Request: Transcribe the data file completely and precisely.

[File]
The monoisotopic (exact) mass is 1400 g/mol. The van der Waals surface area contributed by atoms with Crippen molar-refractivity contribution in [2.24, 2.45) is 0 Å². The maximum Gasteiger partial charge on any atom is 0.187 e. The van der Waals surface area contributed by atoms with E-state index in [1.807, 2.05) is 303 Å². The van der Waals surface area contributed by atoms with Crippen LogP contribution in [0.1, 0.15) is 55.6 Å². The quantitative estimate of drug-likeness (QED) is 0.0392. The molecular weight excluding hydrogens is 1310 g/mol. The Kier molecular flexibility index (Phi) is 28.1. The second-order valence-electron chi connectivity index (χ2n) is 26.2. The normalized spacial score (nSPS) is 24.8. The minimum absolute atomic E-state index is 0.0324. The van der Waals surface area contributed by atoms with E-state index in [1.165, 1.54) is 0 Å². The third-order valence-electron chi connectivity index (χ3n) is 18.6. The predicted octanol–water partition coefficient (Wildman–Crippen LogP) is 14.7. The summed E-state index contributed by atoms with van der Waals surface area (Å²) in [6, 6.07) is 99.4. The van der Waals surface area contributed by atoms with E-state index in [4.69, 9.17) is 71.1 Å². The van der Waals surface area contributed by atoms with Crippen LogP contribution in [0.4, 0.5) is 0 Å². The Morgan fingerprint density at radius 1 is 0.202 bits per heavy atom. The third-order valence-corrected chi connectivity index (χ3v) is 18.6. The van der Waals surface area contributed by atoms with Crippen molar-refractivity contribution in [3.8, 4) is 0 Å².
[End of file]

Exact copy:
The monoisotopic (exact) mass is 1400 g/mol. The van der Waals surface area contributed by atoms with Crippen molar-refractivity contribution in [2.24, 2.45) is 0 Å². The maximum Gasteiger partial charge on any atom is 0.187 e. The van der Waals surface area contributed by atoms with E-state index in [1.807, 2.05) is 303 Å². The van der Waals surface area contributed by atoms with Crippen LogP contribution in [0.1, 0.15) is 55.6 Å². The quantitative estimate of drug-likeness (QED) is 0.0392. The molecular weight excluding hydrogens is 1310 g/mol. The Kier molecular flexibility index (Phi) is 28.1. The second-order valence-electron chi connectivity index (χ2n) is 26.2. The normalized spacial score (nSPS) is 24.8. The minimum absolute atomic E-state index is 0.0324. The van der Waals surface area contributed by atoms with E-state index in [1.165, 1.54) is 0 Å². The third-order valence-electron chi connectivity index (χ3n) is 18.6. The predicted octanol–water partition coefficient (Wildman–Crippen LogP) is 14.7. The summed E-state index contributed by atoms with van der Waals surface area (Å²) in [6, 6.07) is 99.4. The van der Waals surface area contributed by atoms with E-state index in [4.69, 9.17) is 71.1 Å². The van der Waals surface area contributed by atoms with Crippen LogP contribution in [0.4, 0.5) is 0 Å². The Morgan fingerprint density at radius 1 is 0.202 bits per heavy atom. The third-order valence-corrected chi connectivity index (χ3v) is 18.6. The van der Waals surface area contributed by atoms with Crippen molar-refractivity contribution in [3.8, 4) is 0 Å².